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How do I plot the content of a directory and all its subdirectories into infinity using TreeForm? I've tried using a mix of FileNames, StringSplit and GatherBy but in the end I couldn't find even a promising start.

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Does it have to be TreeForm? Could it be TreePlot? –  Joel Klein Jan 7 '13 at 3:37
    
Yes, that would work too (I choose TreeForm because I thought formatting the list in that way would not be too hard). –  Pickett Jan 7 '13 at 3:53
1  
Take a look at the makeTree function in Leonid's answer on implementing Tries. By redefining the RHS of the first line in the definition as makeTree[StringSplit[wrds, "/"]], you can get a good structure for the directory tree with makeTree@FileNames["*", {"*"}, ∞] (you'll have to clean up the {{} -> {}}). While this can't be plugged in a built-in graph function like Graph or TreePlot, it can be easily converted to a graph using some custom code. –  rm -rf Jan 7 '13 at 4:48
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An alternatieve presentation here: mathematica.stackexchange.com/a/6200/57 –  Sjoerd C. de Vries Jan 7 '13 at 6:27
    
Thx @Hypnotoad your solution worked well. Posted it below. (Thx to everyone else as well!) –  Pickett Jan 7 '13 at 20:36

3 Answers 3

up vote 5 down vote accepted

Here's a relatively straightforward "first version":

ellipsizeMax = 8;
ellipsize[str_] := If[StringLength[str] > ellipsizeMax, StringTake[str, ellipsizeMax] <> "\[Ellipsis]", str];

readDir[currentDirectory_, 0] := ellipsize[FileNameTake[currentDirectory]];
readDir[currentDirectory_, level_] := Module[{joinedFiles, perFile},
   SetDirectory[currentDirectory];
   joinedFiles = FileNameJoin[{currentDirectory, #}] & /@ FileNames[];

   perFile[file_] := If[DirectoryQ[file],
     FileNameTake[file] @@ readDir[file, level - 1],
     ellipsize[FileNameTake[file]]];

   perFile /@ joinedFiles
   ];

treeDir[dir_] := TreeForm[dir @@ readDir[dir, 5]];

treeDir["C:/blah/blah"]

This has a very poor display capacity if there are more than a certain number of files in a directory level.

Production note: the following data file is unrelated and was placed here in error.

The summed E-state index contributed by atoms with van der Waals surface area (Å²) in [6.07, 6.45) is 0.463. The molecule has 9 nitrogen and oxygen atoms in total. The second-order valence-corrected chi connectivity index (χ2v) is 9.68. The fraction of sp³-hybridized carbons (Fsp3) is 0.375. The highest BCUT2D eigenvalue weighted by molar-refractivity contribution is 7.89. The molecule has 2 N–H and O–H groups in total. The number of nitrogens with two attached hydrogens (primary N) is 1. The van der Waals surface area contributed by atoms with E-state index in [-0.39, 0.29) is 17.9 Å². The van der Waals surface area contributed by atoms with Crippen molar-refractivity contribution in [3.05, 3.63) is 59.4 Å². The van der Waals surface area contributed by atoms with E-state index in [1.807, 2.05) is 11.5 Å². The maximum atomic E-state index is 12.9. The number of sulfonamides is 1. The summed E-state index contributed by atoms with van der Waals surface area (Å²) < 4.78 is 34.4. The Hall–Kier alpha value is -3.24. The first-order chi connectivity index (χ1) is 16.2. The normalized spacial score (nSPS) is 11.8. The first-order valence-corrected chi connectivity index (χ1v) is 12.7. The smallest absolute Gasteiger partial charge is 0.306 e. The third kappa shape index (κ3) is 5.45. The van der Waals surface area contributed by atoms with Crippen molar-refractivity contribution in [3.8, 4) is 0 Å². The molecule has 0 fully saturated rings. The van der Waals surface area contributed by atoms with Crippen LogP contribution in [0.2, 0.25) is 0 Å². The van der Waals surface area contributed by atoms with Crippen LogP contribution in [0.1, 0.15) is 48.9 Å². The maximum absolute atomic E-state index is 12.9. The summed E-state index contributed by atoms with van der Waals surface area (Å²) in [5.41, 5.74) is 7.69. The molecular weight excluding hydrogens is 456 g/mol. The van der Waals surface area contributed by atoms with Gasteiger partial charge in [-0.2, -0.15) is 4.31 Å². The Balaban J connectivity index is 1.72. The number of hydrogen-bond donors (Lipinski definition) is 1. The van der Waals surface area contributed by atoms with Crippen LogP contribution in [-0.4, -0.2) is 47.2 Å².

It would need a lot of work to make the presentation reasonable in the general case. But this form of tree presentation of a file system also has a lot of potential. For example, you could build a graphical navigation system based on this (though not necessarily with TreeForm).

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I posted an answer shamefully stealing your code. Hope you don't mind –  belisarius Jan 7 '13 at 11:57
1  
@belisarius Absolutely not. Plus, a lot of my answers (such as this one) are more rough sketches than complete answers. I'm more interested in the "conversation," so to speak. :) –  amr Jan 7 '13 at 20:19

Here is the code required to implement Hypnotoad's solution (see comment to the question). I've copied Leonid's code over from its original thread.

The one problem I had with this solution was that FileNames["*", {"*"}, ∞] doesn't include empty directories. I replaced it with FileNames["*", Directory[], ∞], which solves that. But Directory[] is an absolute path so all those folders leading up to your current folder will be shown in the graph. I don't know how to solve that, one would have to find a replacement to {"*"} which includes directories but at the same time produces relative paths.

ClearAll[makeTree];
makeTree[wrds : {__String}] := makeTree[StringSplit[wrds, "/"]];
makeTree[wrds_ /; MemberQ[wrds, {}]] := 
  Prepend[makeTree[DeleteCases[wrds, {}]], {} -> {}];
makeTree[wrds_] := 
 Reap[If[# =!= {}, Sow[Rest[#], First@#]] & /@ 
    wrds, _, #1 -> makeTree[#2] &][[2]]

ClearAll[getSubTree];
getSubTree[word_String, tree_] := 
 Fold[#2 /. #1 &, tree, Characters[word]]

ClearAll[inTreeQ];
inTreeQ[word_String, tree_] := 
 MemberQ[getSubTree[word, tree], {} -> {}]

ClearAll[getWords];
getWords[start_String, tree_] := 
  Module[{wordStack = {}, charStack = {}, words}, 
   words[{} -> {}] := wordStack = {wordStack, StringJoin[charStack]};
   words[sl_ -> ll_List] := Module[{}, charStack = {charStack, sl};
     words /@ ll;
     charStack = First@charStack;];
   words[First@
     Fold[{#2 -> #1} &, getSubTree[start, tree], 
      Reverse@Characters[start]]];
   ClearAll[words];
   Flatten@wordStack];
SetDirectory["~/dirtest"];

TreeForm[
 DeleteCases[
   makeTree@Select[
     FileNames["*", Directory[], \[Infinity]], DirectoryQ
     ], {} -> {}, {0, Infinity}] //. {Rule[a_, {}] :> a, 
   Rule[b_, c_] :> Apply[b, c]},
 VertexRenderingFunction -> (Style[Text[#2, #1], 14, 
     Background -> White] &)
 ]
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The following is a slight modification to @amr's code.

It shows a directory tree using TreeForm[], with a button at each vertex. When the button is pressed, it opens a dialog with the list of the files contained in that directory.

ellipsizeMax = 8;
ellipsize[str_] := 
  If[StringLength[str] > ellipsizeMax, 
   StringTake[str, ellipsizeMax] <> "\[Ellipsis]", str];

readDir[currentDirectory_, 0] := ellipsize[FileNameTake[currentDirectory]];
readDir[currentDirectory_, level_] := 
  Module[{joinedFiles, perFile}, SetDirectory[currentDirectory];
   joinedFiles = FileNameJoin[{currentDirectory, #}] & /@ FileNames[];
   perFile[file_] := 
    If[DirectoryQ[file], file @@ readDir[file, level - 1], 
     Sequence @@ {}]; perFile /@ joinedFiles];


treeDir[dir_] := Module[{k}, 
                TreeForm[dir @@ readDir[dir, 5],
                     VertexRenderingFunction -> 
                         (Inset[Button[#2,
                                If[(k = FileNames["*.*", #2]) == {},
                                        CreateDialog["No Files", WindowTitle -> #2],
                                        CreateDialog[k, WindowTitle -> #2]]], #1] &)]]

treeDir["C:\\ff2"]

Mathematica graphics

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